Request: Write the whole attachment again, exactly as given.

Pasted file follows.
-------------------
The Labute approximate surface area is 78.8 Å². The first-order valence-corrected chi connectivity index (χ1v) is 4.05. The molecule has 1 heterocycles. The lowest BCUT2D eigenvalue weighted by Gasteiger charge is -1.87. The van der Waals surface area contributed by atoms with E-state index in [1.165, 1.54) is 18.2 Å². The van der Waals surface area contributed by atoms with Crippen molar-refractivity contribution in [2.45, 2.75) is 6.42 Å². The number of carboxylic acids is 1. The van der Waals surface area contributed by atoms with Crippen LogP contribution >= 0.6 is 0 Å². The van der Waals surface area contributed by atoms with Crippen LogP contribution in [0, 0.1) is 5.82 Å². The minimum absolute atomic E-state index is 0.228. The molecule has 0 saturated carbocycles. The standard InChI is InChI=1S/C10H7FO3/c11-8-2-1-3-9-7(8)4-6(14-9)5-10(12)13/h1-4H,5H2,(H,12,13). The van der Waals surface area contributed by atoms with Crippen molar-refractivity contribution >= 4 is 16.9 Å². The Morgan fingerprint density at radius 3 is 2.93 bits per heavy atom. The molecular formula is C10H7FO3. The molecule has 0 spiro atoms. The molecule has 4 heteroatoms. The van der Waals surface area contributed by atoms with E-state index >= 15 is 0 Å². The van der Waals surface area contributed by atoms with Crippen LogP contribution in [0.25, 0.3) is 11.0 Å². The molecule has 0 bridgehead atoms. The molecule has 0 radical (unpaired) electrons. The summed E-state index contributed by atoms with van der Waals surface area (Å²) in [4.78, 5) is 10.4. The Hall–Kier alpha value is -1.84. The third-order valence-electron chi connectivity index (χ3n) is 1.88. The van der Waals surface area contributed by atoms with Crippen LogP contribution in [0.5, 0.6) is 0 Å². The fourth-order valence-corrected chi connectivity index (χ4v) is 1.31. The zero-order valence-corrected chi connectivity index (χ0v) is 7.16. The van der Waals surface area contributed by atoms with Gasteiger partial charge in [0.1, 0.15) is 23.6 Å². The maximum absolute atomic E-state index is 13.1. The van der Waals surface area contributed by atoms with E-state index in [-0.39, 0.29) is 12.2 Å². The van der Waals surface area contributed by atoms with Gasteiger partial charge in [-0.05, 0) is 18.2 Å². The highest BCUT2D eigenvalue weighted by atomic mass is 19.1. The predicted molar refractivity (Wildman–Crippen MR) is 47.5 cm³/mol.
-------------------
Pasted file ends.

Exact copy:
The Labute approximate surface area is 78.8 Å². The first-order valence-corrected chi connectivity index (χ1v) is 4.05. The molecule has 1 heterocycles. The lowest BCUT2D eigenvalue weighted by Gasteiger charge is -1.87. The van der Waals surface area contributed by atoms with E-state index in [1.165, 1.54) is 18.2 Å². The van der Waals surface area contributed by atoms with Crippen molar-refractivity contribution in [2.45, 2.75) is 6.42 Å². The number of carboxylic acids is 1. The van der Waals surface area contributed by atoms with Crippen LogP contribution >= 0.6 is 0 Å². The van der Waals surface area contributed by atoms with Crippen LogP contribution in [0, 0.1) is 5.82 Å². The minimum absolute atomic E-state index is 0.228. The molecule has 0 saturated carbocycles. The standard InChI is InChI=1S/C10H7FO3/c11-8-2-1-3-9-7(8)4-6(14-9)5-10(12)13/h1-4H,5H2,(H,12,13). The van der Waals surface area contributed by atoms with Crippen molar-refractivity contribution >= 4 is 16.9 Å². The Morgan fingerprint density at radius 3 is 2.93 bits per heavy atom. The molecular formula is C10H7FO3. The molecule has 0 spiro atoms. The molecule has 4 heteroatoms. The van der Waals surface area contributed by atoms with E-state index >= 15 is 0 Å². The van der Waals surface area contributed by atoms with Crippen LogP contribution in [0.25, 0.3) is 11.0 Å². The molecule has 0 bridgehead atoms. The molecule has 0 radical (unpaired) electrons. The summed E-state index contributed by atoms with van der Waals surface area (Å²) in [4.78, 5) is 10.4. The Hall–Kier alpha value is -1.84. The third-order valence-electron chi connectivity index (χ3n) is 1.88. The van der Waals surface area contributed by atoms with Crippen LogP contribution in [0.5, 0.6) is 0 Å². The fourth-order valence-corrected chi connectivity index (χ4v) is 1.31. The zero-order valence-corrected chi connectivity index (χ0v) is 7.16. The van der Waals surface area contributed by atoms with Gasteiger partial charge in [0.1, 0.15) is 23.6 Å². The maximum absolute atomic E-state index is 13.1. The van der Waals surface area contributed by atoms with E-state index in [-0.39, 0.29) is 12.2 Å². The van der Waals surface area contributed by atoms with Gasteiger partial charge in [-0.05, 0) is 18.2 Å². The highest BCUT2D eigenvalue weighted by atomic mass is 19.1. The predicted molar refractivity (Wildman–Crippen MR) is 47.5 cm³/mol.